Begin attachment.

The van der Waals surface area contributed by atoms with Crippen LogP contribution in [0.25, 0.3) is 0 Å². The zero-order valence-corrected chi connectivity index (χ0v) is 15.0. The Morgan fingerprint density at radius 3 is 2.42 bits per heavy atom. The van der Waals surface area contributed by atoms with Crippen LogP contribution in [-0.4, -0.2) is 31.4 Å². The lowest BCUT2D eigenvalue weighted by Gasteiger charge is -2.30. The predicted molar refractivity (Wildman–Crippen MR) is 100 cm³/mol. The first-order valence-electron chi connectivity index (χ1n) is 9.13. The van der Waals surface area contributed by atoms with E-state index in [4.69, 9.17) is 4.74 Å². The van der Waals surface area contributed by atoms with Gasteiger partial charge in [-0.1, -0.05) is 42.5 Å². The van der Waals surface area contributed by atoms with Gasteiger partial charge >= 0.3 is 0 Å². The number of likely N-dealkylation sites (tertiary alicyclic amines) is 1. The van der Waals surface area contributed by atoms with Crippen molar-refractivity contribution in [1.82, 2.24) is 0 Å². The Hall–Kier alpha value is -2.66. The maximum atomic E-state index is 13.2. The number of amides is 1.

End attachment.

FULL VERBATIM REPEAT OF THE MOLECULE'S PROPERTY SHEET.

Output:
The van der Waals surface area contributed by atoms with Crippen LogP contribution in [0.25, 0.3) is 0 Å². The zero-order valence-corrected chi connectivity index (χ0v) is 15.0. The Morgan fingerprint density at radius 3 is 2.42 bits per heavy atom. The van der Waals surface area contributed by atoms with Crippen LogP contribution in [-0.4, -0.2) is 31.4 Å². The lowest BCUT2D eigenvalue weighted by Gasteiger charge is -2.30. The predicted molar refractivity (Wildman–Crippen MR) is 100 cm³/mol. The first-order valence-electron chi connectivity index (χ1n) is 9.13. The van der Waals surface area contributed by atoms with E-state index in [4.69, 9.17) is 4.74 Å². The van der Waals surface area contributed by atoms with Gasteiger partial charge in [-0.1, -0.05) is 42.5 Å². The van der Waals surface area contributed by atoms with Gasteiger partial charge >= 0.3 is 0 Å². The number of likely N-dealkylation sites (tertiary alicyclic amines) is 1. The van der Waals surface area contributed by atoms with Crippen molar-refractivity contribution in [1.82, 2.24) is 0 Å². The Hall–Kier alpha value is -2.66. The maximum atomic E-state index is 13.2. The number of amides is 1.